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Hoffmann, R. A wiki for the life sciences where authorship matters. Nature Genetics (2008)

Involvement of histidine permease (Hip1p) in manganese transport in Saccharomyces cerevisiae.

In a search for components involved in Mn2+ homeostasis in the budding yeast Saccharomyces cerevisiae, we isolated a mutant with modifications in Mn2+ transport. The mutation was found to be located in HIP1, a gene known to encode a high-affinity permease for histidine. The mutation, designated hip1-272, caused a frameshift that resulted in a stop codon at position 816 of the 1812-bp ORF. This mutation led to Mn2+ resistance, whereas the corresponding null mutation did not. Both hip1-272 cells and the null mutant exhibited low tolerance to divalent cations such as Co2+, Ni2+, Zn2+, and Cu2+. The Mn2+ phenotype was not influenced by supplementary histidine in either mutant, whereas the sensitivity to other divalent cations was alleviated by the addition of histidine. The cellular Mn2+ content of the hip1-272 mutant was lower than that of wild type or null mutant, due to increased rates of Mn2+ efflux. We propose that Hiplp is involved in Mn2+ transport, carrying out a function related to Mn2+ export.[1]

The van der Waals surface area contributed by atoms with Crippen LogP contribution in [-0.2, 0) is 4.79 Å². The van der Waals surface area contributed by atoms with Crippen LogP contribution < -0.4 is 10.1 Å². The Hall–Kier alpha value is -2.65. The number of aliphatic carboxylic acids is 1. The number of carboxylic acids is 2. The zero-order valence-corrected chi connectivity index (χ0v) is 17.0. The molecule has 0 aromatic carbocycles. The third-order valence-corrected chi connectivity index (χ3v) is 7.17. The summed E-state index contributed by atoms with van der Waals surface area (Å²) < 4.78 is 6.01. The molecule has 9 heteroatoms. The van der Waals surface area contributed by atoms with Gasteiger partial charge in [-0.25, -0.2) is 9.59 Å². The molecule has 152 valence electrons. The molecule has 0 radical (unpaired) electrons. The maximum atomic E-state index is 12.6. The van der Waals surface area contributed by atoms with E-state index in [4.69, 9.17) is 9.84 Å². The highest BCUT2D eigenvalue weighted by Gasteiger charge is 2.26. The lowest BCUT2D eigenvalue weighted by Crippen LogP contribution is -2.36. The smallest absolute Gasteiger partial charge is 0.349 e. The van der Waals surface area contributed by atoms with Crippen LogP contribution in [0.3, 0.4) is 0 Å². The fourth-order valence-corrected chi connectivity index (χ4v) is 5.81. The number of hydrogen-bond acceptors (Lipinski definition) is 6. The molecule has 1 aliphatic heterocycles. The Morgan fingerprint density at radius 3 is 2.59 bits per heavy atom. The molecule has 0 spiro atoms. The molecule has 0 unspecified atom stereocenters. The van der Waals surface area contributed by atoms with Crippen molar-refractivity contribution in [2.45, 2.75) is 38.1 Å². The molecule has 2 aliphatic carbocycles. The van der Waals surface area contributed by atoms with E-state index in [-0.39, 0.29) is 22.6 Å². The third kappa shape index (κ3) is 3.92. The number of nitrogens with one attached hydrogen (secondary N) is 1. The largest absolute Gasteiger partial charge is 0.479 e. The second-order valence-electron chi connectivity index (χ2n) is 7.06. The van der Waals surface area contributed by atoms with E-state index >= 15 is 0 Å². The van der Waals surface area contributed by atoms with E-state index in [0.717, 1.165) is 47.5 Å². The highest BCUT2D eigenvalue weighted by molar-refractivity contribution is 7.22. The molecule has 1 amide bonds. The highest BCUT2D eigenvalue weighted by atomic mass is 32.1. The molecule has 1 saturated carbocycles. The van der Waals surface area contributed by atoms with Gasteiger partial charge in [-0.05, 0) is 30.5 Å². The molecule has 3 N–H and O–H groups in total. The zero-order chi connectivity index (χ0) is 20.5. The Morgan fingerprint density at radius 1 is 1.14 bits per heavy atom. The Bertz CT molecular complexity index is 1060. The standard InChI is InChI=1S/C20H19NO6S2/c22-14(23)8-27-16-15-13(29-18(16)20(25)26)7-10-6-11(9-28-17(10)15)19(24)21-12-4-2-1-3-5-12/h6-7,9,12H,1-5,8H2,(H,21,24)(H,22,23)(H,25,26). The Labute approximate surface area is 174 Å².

1. Involvement of histidine permease (Hip1p) in manganese transport in Saccharomyces cerevisiae. Farcasanu, I.C., Mizunuma, M., Hirata, D., Miyakawa, T. Mol. Gen. Genet. (1998) [Pubmed]
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